Of course he has themes. I never said he didn't. What he doesn't do is create contrivances in his text to support those themes.

In what way does going on a wild goose chase that leads nowhere allow Brienne to deal with her emotional baggage that any number of other arcs would not? No matter where she goes or what she does, she has emotional baggage to deal with. Why bother with the inner thoughts of a Dornish prince who only gets himself killed when there are many simpler ways to release the dragons? The whole story could be much tighter, move along much more efficiently without sacrificing themes and arcs that are important to the story, but not without creating contrived situations and abandoning character in order to get people to do what is necessary to move the plot along.

Rhaegar died because he was not as good a fighter as Robert, and even then it was a close thing. If Rhaegar had won, the story would still have happened, although it would have been a much different story. We would have had the ultimately satisfying arc of the noble prince defeating the warmongering, rebellious brute and his cold, unemotional northern accomplice, and then the doings of Lord Benjen Stark and his family as they negotiate southern politics and the northern threat.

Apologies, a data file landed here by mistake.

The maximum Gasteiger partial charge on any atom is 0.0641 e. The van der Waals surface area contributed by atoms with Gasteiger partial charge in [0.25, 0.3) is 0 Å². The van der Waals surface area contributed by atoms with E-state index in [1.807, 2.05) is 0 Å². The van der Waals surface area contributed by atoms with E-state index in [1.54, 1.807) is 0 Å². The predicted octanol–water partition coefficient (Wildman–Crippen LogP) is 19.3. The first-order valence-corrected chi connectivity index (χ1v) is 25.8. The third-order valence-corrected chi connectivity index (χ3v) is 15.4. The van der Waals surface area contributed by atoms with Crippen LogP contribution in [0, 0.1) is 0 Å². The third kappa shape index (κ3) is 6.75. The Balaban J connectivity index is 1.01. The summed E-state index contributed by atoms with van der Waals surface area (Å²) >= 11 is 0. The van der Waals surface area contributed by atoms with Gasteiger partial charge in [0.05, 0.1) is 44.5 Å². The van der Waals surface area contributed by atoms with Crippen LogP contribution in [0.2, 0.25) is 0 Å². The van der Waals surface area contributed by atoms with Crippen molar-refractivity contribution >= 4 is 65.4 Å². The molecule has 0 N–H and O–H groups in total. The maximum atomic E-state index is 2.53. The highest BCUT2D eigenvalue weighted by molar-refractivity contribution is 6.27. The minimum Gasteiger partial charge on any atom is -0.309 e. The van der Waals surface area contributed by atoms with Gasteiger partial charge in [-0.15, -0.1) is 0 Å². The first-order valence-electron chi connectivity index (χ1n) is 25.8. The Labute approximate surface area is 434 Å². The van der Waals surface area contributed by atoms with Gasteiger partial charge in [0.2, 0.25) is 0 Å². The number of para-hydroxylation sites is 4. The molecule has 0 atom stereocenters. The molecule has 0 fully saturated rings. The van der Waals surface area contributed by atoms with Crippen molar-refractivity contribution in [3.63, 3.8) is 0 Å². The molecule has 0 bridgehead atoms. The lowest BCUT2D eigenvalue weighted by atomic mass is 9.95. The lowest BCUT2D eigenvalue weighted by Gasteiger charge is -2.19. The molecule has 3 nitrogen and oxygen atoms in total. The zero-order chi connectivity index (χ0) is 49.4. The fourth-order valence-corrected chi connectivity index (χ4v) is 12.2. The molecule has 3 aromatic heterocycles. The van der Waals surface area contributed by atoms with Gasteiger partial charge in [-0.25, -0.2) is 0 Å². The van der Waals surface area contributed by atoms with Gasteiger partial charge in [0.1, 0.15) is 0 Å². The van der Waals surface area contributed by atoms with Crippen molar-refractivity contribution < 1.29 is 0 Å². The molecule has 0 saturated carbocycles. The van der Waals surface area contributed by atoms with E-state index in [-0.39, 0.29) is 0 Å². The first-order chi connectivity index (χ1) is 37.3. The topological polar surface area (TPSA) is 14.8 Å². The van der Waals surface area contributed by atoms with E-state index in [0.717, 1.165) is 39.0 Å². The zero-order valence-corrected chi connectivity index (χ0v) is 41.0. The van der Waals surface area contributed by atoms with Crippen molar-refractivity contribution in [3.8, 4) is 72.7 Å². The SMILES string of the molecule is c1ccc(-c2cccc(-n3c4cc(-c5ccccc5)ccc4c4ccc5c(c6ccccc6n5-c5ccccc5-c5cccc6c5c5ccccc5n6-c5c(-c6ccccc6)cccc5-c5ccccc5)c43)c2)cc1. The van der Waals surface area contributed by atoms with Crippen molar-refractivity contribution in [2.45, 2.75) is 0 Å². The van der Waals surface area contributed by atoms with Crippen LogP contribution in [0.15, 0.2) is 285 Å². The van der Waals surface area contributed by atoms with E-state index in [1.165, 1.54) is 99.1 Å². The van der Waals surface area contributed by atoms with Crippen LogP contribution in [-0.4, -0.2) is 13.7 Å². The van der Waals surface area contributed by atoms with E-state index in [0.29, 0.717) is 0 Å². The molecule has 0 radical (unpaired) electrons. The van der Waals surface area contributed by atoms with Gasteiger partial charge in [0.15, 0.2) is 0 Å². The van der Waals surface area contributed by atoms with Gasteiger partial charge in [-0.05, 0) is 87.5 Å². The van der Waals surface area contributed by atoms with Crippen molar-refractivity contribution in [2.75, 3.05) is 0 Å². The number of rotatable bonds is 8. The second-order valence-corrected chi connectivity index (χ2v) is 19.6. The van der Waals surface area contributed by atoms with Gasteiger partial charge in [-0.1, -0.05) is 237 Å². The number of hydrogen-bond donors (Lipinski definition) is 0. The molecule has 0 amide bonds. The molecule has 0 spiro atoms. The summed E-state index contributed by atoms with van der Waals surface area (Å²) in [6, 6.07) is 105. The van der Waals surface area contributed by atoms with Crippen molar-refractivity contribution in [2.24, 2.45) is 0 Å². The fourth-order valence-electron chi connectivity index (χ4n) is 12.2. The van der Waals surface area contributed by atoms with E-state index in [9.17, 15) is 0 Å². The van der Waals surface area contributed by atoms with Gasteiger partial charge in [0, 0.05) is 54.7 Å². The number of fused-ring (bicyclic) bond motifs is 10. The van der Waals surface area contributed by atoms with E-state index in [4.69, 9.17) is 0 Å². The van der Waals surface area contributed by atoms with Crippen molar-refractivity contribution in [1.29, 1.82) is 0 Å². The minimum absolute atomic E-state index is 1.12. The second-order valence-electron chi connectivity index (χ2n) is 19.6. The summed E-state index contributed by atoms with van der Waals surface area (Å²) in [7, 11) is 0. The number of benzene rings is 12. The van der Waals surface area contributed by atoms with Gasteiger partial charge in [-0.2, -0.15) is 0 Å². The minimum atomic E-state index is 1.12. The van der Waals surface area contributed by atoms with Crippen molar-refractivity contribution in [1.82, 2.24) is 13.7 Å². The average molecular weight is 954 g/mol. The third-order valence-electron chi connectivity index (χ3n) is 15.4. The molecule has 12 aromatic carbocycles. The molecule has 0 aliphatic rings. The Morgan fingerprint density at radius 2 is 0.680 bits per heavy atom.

You say all of these things "had to happen." I disagree. All of these things did happen and Martin is telling the story as it is happening now. He is the only writer that I am familiar with who is doing the exact opposite of what you are saying: he is putting his own ego aside by not telling the story that "has to happen" and telling the story that is just happening.

RLJ may or may not be true, but to say that it will destroy themes and arcs and characterizations if it is not true is jumping the gun. There are all kinds of ways it can turn out to be false even if it does not conform to the themes, etc., that you've already settled on.

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16 hours ago, Sigella said:

I've only read Sandkings and The Icedragon, but from them I got pretty good vibes in regards to satisfying endings.

What has me on edge is that GRRM seems into the war of the roses and other histories and those hardly ever has good arcs or "meaning" - mostly you find a character interesting and get disappointed at how futile and "wrong" (= un-story-like) stuff plays out when it dies on the same page.

I was hoping we'd get something in-between the two but it seems we won't even get an Elizabeth I-depressive-but-successful-type-ending. Now I think it will be like "they fought for generations and then the last living descendant got run over by a cart".

I think the ending will be satisfying, but only if the reader recognizes that Martin is not about tying up arcs in nice little bows where all the bad is defeated and good triumphs. If anything, his main theme all along is that this does not happen in true, real-life stories.